A key concern for any business is ensuring that its products meet the quality levels expected of it. Unfortunately, Quality Assurance takes time and effort, requiring your development staff to spend part of their time on testing, or hiring specialist software testers to ensure the product meets its requirements. The more testing you do, the more expensive it will be, so it is useful to have some guidelines for knowing when you can get off with as little as possible.
The simplest test is a manual inspection of the code’s behaviour and there are some situations where this is appropriate. The most obvious case is throwaway code, such as the one line shell script a developer uses to manipulate some data, or the excel function that calculates VAT on your purchases. Once it is written, and is producing the expected output, it is forgotten about, never to be thought about again. There is also little point in testing prototypes or proof of concepts as their purpose is to determine the possibility of something or to explore the design space. Once that target has been attained, the software has served its purpose and can be discarded.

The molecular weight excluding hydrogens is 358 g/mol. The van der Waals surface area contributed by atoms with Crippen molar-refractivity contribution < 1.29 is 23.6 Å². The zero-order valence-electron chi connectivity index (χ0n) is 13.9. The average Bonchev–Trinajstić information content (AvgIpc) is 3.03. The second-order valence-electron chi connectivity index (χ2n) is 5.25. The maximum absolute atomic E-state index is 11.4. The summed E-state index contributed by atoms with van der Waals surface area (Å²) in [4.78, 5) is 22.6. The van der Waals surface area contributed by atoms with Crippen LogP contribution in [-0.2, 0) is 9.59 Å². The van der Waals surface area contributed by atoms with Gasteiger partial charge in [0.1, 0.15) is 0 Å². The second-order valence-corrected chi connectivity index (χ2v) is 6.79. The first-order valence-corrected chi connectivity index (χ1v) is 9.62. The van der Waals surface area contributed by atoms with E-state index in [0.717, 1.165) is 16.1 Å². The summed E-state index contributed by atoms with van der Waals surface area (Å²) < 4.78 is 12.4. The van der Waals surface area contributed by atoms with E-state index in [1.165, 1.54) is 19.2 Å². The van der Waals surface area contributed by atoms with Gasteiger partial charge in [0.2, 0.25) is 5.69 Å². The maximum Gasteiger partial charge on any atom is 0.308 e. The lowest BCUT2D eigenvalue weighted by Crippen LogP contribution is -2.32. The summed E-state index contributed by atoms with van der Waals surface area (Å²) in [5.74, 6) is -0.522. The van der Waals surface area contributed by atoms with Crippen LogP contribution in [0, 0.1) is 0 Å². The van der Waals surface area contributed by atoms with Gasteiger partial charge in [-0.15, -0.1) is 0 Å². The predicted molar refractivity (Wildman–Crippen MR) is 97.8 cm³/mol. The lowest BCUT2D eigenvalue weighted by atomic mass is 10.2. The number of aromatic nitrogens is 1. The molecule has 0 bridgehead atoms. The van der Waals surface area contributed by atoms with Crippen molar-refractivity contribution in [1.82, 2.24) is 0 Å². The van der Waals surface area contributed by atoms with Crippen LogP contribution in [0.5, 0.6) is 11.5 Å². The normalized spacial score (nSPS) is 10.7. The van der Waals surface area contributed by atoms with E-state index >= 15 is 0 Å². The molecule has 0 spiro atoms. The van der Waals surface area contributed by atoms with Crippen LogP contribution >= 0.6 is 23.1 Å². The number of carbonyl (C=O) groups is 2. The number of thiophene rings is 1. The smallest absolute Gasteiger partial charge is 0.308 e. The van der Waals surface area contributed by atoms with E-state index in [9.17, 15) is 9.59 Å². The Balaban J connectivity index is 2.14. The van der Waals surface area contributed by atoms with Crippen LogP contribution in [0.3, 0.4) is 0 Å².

This gives us two useful questions. First, “Will it be obvious that the requirements are met?” This is usually true when the requirements are straightforward and few in number. Second, “Will the requirements for the system change once it is complete?” For example, once a prototype is complete, if there are any criticisms or questions about its behaviour, they will not become new requirements that the prototype must meet. Instead they will become requirements for the full scale system that will be built later. So, if your system has obvious requirements that you do not expect to change, then a simple inspection is all you need and you can spend more time shipping your product.